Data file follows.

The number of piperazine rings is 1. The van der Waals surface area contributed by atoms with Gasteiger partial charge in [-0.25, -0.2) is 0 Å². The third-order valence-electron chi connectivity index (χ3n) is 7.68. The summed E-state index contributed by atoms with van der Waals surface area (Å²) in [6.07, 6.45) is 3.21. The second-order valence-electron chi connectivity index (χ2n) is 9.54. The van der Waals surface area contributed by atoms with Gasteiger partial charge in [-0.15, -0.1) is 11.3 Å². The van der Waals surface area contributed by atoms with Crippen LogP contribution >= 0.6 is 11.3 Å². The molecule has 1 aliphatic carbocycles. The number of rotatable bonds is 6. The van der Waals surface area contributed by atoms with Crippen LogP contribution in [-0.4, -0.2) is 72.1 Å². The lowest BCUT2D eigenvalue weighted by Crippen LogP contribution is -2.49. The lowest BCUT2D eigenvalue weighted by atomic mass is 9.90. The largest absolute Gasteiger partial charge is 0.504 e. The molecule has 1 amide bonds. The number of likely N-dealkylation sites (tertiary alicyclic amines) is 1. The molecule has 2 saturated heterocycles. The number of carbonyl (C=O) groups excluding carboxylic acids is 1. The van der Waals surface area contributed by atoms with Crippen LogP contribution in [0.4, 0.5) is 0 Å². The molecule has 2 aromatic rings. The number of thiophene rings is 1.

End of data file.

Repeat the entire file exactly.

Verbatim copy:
The number of piperazine rings is 1. The van der Waals surface area contributed by atoms with Gasteiger partial charge in [-0.25, -0.2) is 0 Å². The third-order valence-electron chi connectivity index (χ3n) is 7.68. The summed E-state index contributed by atoms with van der Waals surface area (Å²) in [6.07, 6.45) is 3.21. The second-order valence-electron chi connectivity index (χ2n) is 9.54. The van der Waals surface area contributed by atoms with Gasteiger partial charge in [-0.15, -0.1) is 11.3 Å². The van der Waals surface area contributed by atoms with Crippen LogP contribution >= 0.6 is 11.3 Å². The molecule has 1 aliphatic carbocycles. The number of rotatable bonds is 6. The van der Waals surface area contributed by atoms with Crippen LogP contribution in [-0.4, -0.2) is 72.1 Å². The lowest BCUT2D eigenvalue weighted by Crippen LogP contribution is -2.49. The lowest BCUT2D eigenvalue weighted by atomic mass is 9.90. The largest absolute Gasteiger partial charge is 0.504 e. The molecule has 1 amide bonds. The number of likely N-dealkylation sites (tertiary alicyclic amines) is 1. The molecule has 2 saturated heterocycles. The number of carbonyl (C=O) groups excluding carboxylic acids is 1. The van der Waals surface area contributed by atoms with Crippen LogP contribution in [0.4, 0.5) is 0 Å². The molecule has 2 aromatic rings. The number of thiophene rings is 1.